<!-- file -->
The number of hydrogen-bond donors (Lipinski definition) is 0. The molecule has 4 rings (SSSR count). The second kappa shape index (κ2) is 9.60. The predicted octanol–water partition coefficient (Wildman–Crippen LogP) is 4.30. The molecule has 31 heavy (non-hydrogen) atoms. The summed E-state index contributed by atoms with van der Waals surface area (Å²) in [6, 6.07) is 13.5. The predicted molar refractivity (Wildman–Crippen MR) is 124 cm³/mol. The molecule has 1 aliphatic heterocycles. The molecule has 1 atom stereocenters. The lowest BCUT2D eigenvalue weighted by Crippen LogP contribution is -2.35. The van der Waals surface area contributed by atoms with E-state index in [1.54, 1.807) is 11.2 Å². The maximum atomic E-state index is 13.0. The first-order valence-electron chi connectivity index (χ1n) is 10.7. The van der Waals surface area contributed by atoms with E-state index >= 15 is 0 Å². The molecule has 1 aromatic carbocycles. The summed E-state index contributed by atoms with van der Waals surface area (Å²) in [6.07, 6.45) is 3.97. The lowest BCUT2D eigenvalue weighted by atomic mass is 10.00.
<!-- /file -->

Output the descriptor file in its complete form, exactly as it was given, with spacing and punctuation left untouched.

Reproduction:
The number of hydrogen-bond donors (Lipinski definition) is 0. The molecule has 4 rings (SSSR count). The second kappa shape index (κ2) is 9.60. The predicted octanol–water partition coefficient (Wildman–Crippen LogP) is 4.30. The molecule has 31 heavy (non-hydrogen) atoms. The summed E-state index contributed by atoms with van der Waals surface area (Å²) in [6, 6.07) is 13.5. The predicted molar refractivity (Wildman–Crippen MR) is 124 cm³/mol. The molecule has 1 aliphatic heterocycles. The molecule has 1 atom stereocenters. The lowest BCUT2D eigenvalue weighted by Crippen LogP contribution is -2.35. The van der Waals surface area contributed by atoms with E-state index in [1.54, 1.807) is 11.2 Å². The maximum atomic E-state index is 13.0. The first-order valence-electron chi connectivity index (χ1n) is 10.7. The van der Waals surface area contributed by atoms with E-state index >= 15 is 0 Å². The molecule has 1 aromatic carbocycles. The summed E-state index contributed by atoms with van der Waals surface area (Å²) in [6.07, 6.45) is 3.97. The lowest BCUT2D eigenvalue weighted by atomic mass is 10.00.